Marsh, Greaves top Haslam TT
Christopher Marsh of Kingston and Desreen Greaves of St Thomas dominated the inaugural Orville Haslam Challenge Cup, staged at the William Knibb Memorial High School on National Heroes Day. Marsh capped a solid display of table tennis by outpointing Peter Moo Young 11-9, 11-6, 9-11, 11-6 in the men's final while Greaves was untouchable in her trips to the table in a round robin women's competition. Both earned $30,000 for their effort in an event put on by the Trelawny Table Tennis Association.
Marsh and Moo Young, who between them have five Jamaica men's singles titles, cruised through their pre-liminary-round groups and their semi-finals. Marsh eased past Commonwealth Games Trials third-placer Alphanso Morris three games to zero in his semi while Moo Young, who rarely plays tournaments now, was comfortable in a 3-0 win over England-based David Williams in the other semi. Those results set up a rematch of the 2000 National final when Marsh won the first of his three national titles.
SHREWD BALL PLACEMENT
Moo Young got off to the fastest start and led 5-1, but the tall left-handed Marsh levelled at 9-9 and battered two heavy forehand topspin drives to win 11-9. After he took the second game 11-6 and moved to 8-6 in game three, an early end to the proceedings looked imminent. However, shrewd ball placement by Moo Young, the 2008 and 2009 national champion, brought the score to 8-8, 9-9 and eventually he won 11-9.
In game four, Marsh got the 5-1 lead and with his backhand serve making opening for his heavy topspin he eased away to win 11-6 to complete a match watched closely by national coach Satoshi Takashima.
Marsh said afterwards, "the table is taking a lot of spin, so I just used that serve specifically with a little backspin and that did the trick."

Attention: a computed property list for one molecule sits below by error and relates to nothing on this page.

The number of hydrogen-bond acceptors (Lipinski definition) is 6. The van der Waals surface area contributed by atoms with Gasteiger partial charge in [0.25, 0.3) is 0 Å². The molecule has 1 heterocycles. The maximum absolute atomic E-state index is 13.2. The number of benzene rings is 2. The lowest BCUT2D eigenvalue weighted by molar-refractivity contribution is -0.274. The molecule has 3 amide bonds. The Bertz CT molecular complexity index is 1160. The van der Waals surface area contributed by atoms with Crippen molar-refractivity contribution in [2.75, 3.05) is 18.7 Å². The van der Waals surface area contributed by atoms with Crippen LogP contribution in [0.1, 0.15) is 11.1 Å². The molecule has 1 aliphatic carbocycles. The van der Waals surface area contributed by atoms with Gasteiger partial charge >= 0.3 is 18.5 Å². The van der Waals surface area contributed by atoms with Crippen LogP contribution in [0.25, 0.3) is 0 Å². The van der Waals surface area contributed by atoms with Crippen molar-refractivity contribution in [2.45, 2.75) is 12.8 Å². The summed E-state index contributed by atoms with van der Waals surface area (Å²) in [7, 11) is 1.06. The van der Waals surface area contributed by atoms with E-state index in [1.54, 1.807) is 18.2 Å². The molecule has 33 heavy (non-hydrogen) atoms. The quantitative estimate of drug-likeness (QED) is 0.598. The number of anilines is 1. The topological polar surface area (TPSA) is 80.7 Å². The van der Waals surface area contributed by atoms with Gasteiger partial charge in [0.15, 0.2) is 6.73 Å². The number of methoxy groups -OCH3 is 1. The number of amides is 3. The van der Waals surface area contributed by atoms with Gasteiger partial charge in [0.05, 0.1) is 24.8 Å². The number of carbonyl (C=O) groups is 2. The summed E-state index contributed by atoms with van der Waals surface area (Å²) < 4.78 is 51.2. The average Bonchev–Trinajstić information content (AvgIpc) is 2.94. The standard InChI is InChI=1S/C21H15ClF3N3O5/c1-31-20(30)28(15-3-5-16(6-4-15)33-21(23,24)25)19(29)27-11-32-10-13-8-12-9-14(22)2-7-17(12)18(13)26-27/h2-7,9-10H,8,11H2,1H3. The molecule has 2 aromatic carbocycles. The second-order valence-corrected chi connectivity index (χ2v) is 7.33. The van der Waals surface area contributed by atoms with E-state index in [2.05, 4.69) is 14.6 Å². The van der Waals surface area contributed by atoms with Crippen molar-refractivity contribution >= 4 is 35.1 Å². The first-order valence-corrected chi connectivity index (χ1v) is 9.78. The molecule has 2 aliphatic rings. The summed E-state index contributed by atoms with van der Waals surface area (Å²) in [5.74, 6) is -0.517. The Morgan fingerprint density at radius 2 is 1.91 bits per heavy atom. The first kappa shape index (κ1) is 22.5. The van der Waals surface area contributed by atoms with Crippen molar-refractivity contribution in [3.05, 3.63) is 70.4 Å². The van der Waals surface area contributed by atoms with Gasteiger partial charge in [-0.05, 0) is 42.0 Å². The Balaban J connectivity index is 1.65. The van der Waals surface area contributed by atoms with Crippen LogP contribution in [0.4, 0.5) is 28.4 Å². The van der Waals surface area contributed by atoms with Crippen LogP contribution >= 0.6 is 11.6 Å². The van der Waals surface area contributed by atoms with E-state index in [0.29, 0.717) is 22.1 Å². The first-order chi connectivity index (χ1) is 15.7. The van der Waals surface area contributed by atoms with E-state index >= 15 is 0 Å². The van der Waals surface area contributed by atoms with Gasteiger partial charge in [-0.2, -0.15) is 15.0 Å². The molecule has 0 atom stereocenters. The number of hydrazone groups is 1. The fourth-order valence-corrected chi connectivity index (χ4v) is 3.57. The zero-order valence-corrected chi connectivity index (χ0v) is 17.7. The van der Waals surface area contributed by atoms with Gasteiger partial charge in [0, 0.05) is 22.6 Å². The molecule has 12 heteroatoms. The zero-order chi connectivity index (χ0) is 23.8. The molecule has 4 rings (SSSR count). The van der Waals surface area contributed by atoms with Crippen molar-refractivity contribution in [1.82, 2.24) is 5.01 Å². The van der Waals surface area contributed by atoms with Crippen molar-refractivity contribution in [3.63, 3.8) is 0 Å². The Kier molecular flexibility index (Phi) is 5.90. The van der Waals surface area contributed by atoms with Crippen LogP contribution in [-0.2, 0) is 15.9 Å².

The vanquished Moo Young was gracious in defeat.
"He's playing very well ... I need to work on my fitness but he's playing very well."
Greaves' opponents included her former national team colleagues Elaine McKoy and Cecile Dennis but she was supreme. She reckoned that her win was due to the training she once did with national coaches like Winston Cowans and Donald Salmon.
"It is what we call foundation training through persons like Mr Cowans, Donald Salmon," Greaves said.
Haslam won the Caribbean men's singles from 1967 to 1971 and later served as coach and president of the Jamaica Table Tennis Association.
Ron Lawrence, the president of the Trelawny Table Tennis Association, intimated the event has gotten off to a good start.
"We would have loved more support from the general public", he admitted, "however, the titans themselves came out and we are very appreciative of it." He believed that the children present learnt a lot. Speaking before the men's final, he commented, "They have the best to learn from and what they have seen on display today is mastery of table tennis at its best."